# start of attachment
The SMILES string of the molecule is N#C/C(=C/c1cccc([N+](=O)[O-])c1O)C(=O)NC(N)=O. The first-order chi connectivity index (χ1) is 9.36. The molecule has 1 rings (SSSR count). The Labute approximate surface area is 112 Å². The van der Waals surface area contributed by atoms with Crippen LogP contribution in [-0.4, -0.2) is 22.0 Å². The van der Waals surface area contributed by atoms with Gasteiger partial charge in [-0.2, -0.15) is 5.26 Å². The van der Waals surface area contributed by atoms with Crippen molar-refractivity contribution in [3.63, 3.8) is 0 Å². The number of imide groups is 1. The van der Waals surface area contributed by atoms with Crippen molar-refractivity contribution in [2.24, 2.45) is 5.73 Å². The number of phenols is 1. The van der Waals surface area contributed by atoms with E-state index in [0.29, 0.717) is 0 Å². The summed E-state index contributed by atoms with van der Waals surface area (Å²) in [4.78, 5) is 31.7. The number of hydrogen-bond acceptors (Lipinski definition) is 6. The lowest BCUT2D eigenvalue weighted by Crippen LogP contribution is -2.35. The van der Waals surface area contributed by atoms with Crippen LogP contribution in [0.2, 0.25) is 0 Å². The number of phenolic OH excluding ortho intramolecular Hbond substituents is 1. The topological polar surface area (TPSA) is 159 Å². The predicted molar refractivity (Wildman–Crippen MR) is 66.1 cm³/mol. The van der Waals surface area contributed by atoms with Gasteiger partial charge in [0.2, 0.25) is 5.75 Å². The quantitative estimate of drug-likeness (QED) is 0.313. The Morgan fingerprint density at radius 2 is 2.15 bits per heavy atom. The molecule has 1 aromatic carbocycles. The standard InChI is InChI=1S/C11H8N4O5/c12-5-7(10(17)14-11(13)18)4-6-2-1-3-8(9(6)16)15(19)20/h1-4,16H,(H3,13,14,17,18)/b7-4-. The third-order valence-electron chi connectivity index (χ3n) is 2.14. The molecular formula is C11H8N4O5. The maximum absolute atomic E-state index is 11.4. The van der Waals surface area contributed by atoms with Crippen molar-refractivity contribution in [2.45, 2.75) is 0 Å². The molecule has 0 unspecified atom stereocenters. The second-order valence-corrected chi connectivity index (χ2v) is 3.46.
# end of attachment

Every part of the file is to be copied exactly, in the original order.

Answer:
The SMILES string of the molecule is N#C/C(=C/c1cccc([N+](=O)[O-])c1O)C(=O)NC(N)=O. The first-order chi connectivity index (χ1) is 9.36. The molecule has 1 rings (SSSR count). The Labute approximate surface area is 112 Å². The van der Waals surface area contributed by atoms with Crippen LogP contribution in [-0.4, -0.2) is 22.0 Å². The van der Waals surface area contributed by atoms with Gasteiger partial charge in [-0.2, -0.15) is 5.26 Å². The van der Waals surface area contributed by atoms with Crippen molar-refractivity contribution in [3.63, 3.8) is 0 Å². The number of imide groups is 1. The van der Waals surface area contributed by atoms with Crippen molar-refractivity contribution in [2.24, 2.45) is 5.73 Å². The number of phenols is 1. The van der Waals surface area contributed by atoms with E-state index in [0.29, 0.717) is 0 Å². The summed E-state index contributed by atoms with van der Waals surface area (Å²) in [4.78, 5) is 31.7. The number of hydrogen-bond acceptors (Lipinski definition) is 6. The lowest BCUT2D eigenvalue weighted by Crippen LogP contribution is -2.35. The van der Waals surface area contributed by atoms with Crippen LogP contribution in [0.2, 0.25) is 0 Å². The number of phenolic OH excluding ortho intramolecular Hbond substituents is 1. The topological polar surface area (TPSA) is 159 Å². The predicted molar refractivity (Wildman–Crippen MR) is 66.1 cm³/mol. The van der Waals surface area contributed by atoms with Gasteiger partial charge in [0.2, 0.25) is 5.75 Å². The quantitative estimate of drug-likeness (QED) is 0.313. The Morgan fingerprint density at radius 2 is 2.15 bits per heavy atom. The molecule has 1 aromatic carbocycles. The standard InChI is InChI=1S/C11H8N4O5/c12-5-7(10(17)14-11(13)18)4-6-2-1-3-8(9(6)16)15(19)20/h1-4,16H,(H3,13,14,17,18)/b7-4-. The third-order valence-electron chi connectivity index (χ3n) is 2.14. The molecular formula is C11H8N4O5. The maximum absolute atomic E-state index is 11.4. The van der Waals surface area contributed by atoms with Crippen molar-refractivity contribution in [2.45, 2.75) is 0 Å². The molecule has 0 unspecified atom stereocenters. The second-order valence-corrected chi connectivity index (χ2v) is 3.46.